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Postal / Proxy voting

If you can't get to your polling station on election day, you don't have to miss your chance to vote. Registered electors can apply to vote by post or by proxy (appointing someone to vote on your behalf).

You can set up either of these at any time in advance of an election - you do not need to wait until an election is being held to apply. Completed application forms for postal votes must reach our office by no later than 5pm on the eleventh working day before an election. Applications for proxy votes must normally reach us by no later than 5pm on the sixth working day before an election. However, "medical emergency" proxy votes will be allowed after this up to 5pm on the day of the poll. 

Postal voting

How postal voting works

Postal votes are available to anyone who wants one provided they are on the electoral register. You may set one up on a permanent basis or one temporarily for a specific election. You can also have one set up for a specific period (e.g. while a student is away at university).

A postal vote can be sent to the voter's home address or to an address where he/she is resident at the time of the election. However, for security reasons, existing postal voters must give a reason if they ask for their postal votes to be re-directed. 

You will receive a Postal Voting Statement form you must complete, and an envelope in which to place your marked ballot paper. Return both the form and the sealed ballot-paper envelope in the larger prepaid envelope that will also be provided.

Voting from overseas

If you want the postal vote to be sent to an overseas address, you should be confident that the postal services can deliver it to you and return it to the relevant election office in the UK within five working days. If you are not sure that this can be done, the best idea might be to appoint a proxy vote on your behalf.

The larger envelope for the return of the documents will not be prepaid if you have asked for the postal vote to be sent to an address outside the UK.

Please note that once you have been sent a postal ballot paper you will not be able to vote in person.

Getting your vote in on time

It is not possible normally to send out postal votes any earlier than about eight working days in advance of an election being held. This should give the elector ample opportunity to fill out the ballot paper and return it by post to our office before the close of poll on election day. Postal votes can also be returned by hand to the Council Offices, Grantham or to a polling station within the appropriate electoral area, again before the close of poll.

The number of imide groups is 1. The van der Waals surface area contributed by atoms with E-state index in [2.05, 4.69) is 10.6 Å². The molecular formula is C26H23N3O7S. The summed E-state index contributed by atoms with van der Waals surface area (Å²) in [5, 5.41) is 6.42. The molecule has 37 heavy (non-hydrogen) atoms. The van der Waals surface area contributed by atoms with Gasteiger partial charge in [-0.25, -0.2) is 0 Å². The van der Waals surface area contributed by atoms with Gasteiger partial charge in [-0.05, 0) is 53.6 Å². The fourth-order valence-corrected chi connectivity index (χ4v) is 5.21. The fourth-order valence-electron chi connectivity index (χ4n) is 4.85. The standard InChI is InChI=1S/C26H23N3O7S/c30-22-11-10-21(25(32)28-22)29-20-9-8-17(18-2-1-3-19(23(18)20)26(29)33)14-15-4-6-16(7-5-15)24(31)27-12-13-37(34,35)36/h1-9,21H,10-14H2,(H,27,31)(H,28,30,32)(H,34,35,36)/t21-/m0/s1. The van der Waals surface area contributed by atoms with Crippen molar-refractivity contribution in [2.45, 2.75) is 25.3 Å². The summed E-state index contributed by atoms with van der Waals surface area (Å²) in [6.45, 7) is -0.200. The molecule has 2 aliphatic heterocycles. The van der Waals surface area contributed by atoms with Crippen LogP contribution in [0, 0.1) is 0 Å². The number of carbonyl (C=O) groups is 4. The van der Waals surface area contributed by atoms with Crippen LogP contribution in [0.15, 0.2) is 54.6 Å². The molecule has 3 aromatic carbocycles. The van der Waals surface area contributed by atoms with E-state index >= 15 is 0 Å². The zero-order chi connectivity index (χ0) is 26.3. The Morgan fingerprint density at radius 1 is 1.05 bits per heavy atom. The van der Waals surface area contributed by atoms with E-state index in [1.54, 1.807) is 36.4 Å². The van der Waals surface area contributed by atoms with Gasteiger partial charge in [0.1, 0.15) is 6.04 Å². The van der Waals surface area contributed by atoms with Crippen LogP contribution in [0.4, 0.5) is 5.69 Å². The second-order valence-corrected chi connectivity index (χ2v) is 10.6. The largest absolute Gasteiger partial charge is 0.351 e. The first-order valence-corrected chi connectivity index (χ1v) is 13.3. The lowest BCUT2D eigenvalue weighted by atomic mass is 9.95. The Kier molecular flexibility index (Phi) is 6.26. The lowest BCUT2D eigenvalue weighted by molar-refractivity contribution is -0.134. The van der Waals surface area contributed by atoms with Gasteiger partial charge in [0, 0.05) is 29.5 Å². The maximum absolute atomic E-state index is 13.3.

A voter sent a postal vote will not be allowed to vote in person at a polling station. Replacements for lost or spoilt postal voting papers can be collected from the Council Offices, Grantham up to 5pm on the day of the poll. In these circumstances, voters will be asked to produce proof of identity. 

Proxy voting

How voting by proxy works

A 'proxy' is someone who is appointed by you to vote on your behalf at an election, so to vote by proxy you must first find someone who is willing to attend your polling station and cast your vote on your behalf.

There are two types of proxy voting:

A proxy must be at least 18 years old and not disqualified to vote in his or her own right. For a General Election, the proxy must be a British, Commonwealth or Irish citizen. For Local Government or European Parliamentary Elections, he or she may be a citizen of the European Union.

No one may act as a proxy for more than two people at the same election, unless he or she is the spouse, civil partner, parent, grandparent, brother, sister, child or grandchild of the voter.

If you appoint a proxy and then have a change of plans, you may still vote in person at your polling station - providing you do so before the proxy has voted on your behalf!

Postal proxy voting

If your proxy cannot attend your polling station in person for any reason on the day of the election, they can apply to vote by post. To apply for a postal proxy, both the proxy and the elector will need to complete a form. Please note that if your proxy has been allocated a postal proxy you will not be able to vote at the polling station, even if your proxy has not yet voted. 

Please contact Electoral Services to request a copy of the appropriate application form.